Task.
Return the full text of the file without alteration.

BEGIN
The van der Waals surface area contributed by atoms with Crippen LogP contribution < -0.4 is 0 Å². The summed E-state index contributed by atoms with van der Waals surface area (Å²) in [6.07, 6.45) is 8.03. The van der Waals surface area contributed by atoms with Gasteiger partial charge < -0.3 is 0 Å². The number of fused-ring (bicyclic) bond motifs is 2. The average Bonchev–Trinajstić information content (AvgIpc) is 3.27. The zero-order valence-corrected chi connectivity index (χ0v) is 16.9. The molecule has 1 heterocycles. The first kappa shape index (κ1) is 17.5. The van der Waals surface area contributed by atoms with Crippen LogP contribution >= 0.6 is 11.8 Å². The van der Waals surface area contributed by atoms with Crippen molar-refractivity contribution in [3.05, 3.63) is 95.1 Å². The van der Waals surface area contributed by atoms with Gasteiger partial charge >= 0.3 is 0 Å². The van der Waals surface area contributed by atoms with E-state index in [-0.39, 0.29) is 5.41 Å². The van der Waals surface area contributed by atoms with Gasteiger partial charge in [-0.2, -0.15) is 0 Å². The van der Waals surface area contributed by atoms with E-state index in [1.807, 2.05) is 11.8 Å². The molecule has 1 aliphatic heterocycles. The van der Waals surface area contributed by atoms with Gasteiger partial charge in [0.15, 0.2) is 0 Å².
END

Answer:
The van der Waals surface area contributed by atoms with Crippen LogP contribution < -0.4 is 0 Å². The summed E-state index contributed by atoms with van der Waals surface area (Å²) in [6.07, 6.45) is 8.03. The van der Waals surface area contributed by atoms with Gasteiger partial charge < -0.3 is 0 Å². The number of fused-ring (bicyclic) bond motifs is 2. The average Bonchev–Trinajstić information content (AvgIpc) is 3.27. The zero-order valence-corrected chi connectivity index (χ0v) is 16.9. The molecule has 1 heterocycles. The first kappa shape index (κ1) is 17.5. The van der Waals surface area contributed by atoms with Crippen LogP contribution >= 0.6 is 11.8 Å². The van der Waals surface area contributed by atoms with Crippen molar-refractivity contribution in [3.05, 3.63) is 95.1 Å². The van der Waals surface area contributed by atoms with Gasteiger partial charge >= 0.3 is 0 Å². The van der Waals surface area contributed by atoms with E-state index in [-0.39, 0.29) is 5.41 Å². The van der Waals surface area contributed by atoms with Gasteiger partial charge in [-0.2, -0.15) is 0 Å². The van der Waals surface area contributed by atoms with E-state index in [1.807, 2.05) is 11.8 Å². The molecule has 1 aliphatic heterocycles. The van der Waals surface area contributed by atoms with Gasteiger partial charge in [0.15, 0.2) is 0 Å².